• Here’s a little online quiz that asks you to name the 50 universities with the most revenue from athletics.
The data is a little old — from the 2009-10 academic year — but it still provides a good snapshot of who the big giants are in the game.
A few hints — Kansas is on there, coming in at No. 26 with just under $71.9 million. And the top school is (no surprises here) the University of Texas-Austin, with just more than $145.5 million in revenue.
It’s also interesting, once you can see all the answers, to get a good sense of which conferences have the biggest money-makers. That, too, should be no surprise, with the Big 10 Conference and the SEC both well-represented.
I did reasonably well on the quiz — getting 46/50 — but I forgot a few schools I definitely should have remembered. There was only one big surprise to me on the list, but I won’t reveal it here, because then you'd probably cheat.
• Julie Goonewardene, KU’s associate vice chancellor for innovation and entrepreneurship, has been named to the American Medical Association’s Board of Trustees.
She’ll be the designated public member on the board, which guides the association of medical doctors and students.
The association boasts about 215,000 members, and has been around since 1847, and publishes the Journal of the American Medical Association.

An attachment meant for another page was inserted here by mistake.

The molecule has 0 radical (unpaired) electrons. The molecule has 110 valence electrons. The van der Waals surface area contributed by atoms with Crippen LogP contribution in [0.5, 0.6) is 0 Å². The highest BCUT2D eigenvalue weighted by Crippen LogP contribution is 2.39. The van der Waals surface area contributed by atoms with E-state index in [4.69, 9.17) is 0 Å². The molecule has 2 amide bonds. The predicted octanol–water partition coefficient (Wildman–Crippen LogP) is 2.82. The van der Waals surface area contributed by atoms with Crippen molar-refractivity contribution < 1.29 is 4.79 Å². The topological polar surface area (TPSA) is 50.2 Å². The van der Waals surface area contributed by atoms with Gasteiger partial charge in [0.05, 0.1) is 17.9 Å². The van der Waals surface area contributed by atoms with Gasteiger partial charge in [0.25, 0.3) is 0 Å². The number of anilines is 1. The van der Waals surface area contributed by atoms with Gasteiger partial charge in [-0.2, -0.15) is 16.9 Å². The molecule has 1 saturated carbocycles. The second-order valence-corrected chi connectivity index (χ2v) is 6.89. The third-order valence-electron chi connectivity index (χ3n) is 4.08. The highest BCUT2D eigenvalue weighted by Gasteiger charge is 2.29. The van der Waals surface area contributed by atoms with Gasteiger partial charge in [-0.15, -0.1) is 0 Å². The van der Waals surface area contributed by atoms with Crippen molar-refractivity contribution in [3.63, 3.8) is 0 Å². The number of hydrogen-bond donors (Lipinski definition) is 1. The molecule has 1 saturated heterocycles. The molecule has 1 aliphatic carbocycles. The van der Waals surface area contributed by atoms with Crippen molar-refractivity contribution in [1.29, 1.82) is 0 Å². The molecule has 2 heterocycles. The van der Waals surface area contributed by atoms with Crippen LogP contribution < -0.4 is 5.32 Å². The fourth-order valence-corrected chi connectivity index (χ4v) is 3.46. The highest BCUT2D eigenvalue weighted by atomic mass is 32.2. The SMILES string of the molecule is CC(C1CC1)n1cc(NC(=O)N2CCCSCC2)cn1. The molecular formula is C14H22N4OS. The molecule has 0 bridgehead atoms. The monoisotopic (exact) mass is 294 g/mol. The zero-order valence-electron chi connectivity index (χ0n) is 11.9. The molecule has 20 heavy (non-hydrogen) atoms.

She will begin her four-year term in 2012.
I’m also proud to say I’ve committed the spelling of Goonewardene’s name to memory. It’s one of the harder ones to remember around here (I’d say at least the hardest since David Shulenburger, whose name I’ve seen misspelled more times than I could count). But really, I’m just glad KU didn’t choose Philip J. McConnaughay as its provost during the last go-around, and settled on the 10-lettered Jeff Vitter instead.
• I wrote a bit about the end of the KU-Missouri rivalry yesterday, or at least the end of the rivalry on the field.
That obviously will affect a whole slew of people and businesses. To give you just a taste of the wide range of folks that glom on and benefit from this intense rivalry, take a peek at this bit of advertising copy I spotted from Mission Foods.
The folks at Mission Foods apparently been selling red and blue nacho chips side-by-side with black and gold ones, all leading up to the big football game. There, fans — who likely will just be working off the turkey from Thanksgiving — can participate in a new kind of experience.
I think I’ll just let this ad speak for itself.
“Fans are invited to experience NachoTron 3000, the world's first interactive, competitive nacho-making machine created by ‘scientists’ to analyze how human football fandom correlates to delicious nacho toppings,” it reads. “Before the Jayhawks and Tigers go head-to-head on the gridiron, their fans will compete in a test of wits and brute athleticism off the field as they throw footballs at close-range targets in hopes of winning nacho toppings for their Mission tortilla chips and scoring points for their beloved team.”
While I can't even begin to think of what that NachoTron 3000 might be, it looks like even nachos will be missing the KU-MU rivalry once it's gone.
• I’d like you to fire up your own HeardOnTheHillTron 3000, crank it to 11, and have it send me a tip for Heard on the Hill to email@example.com.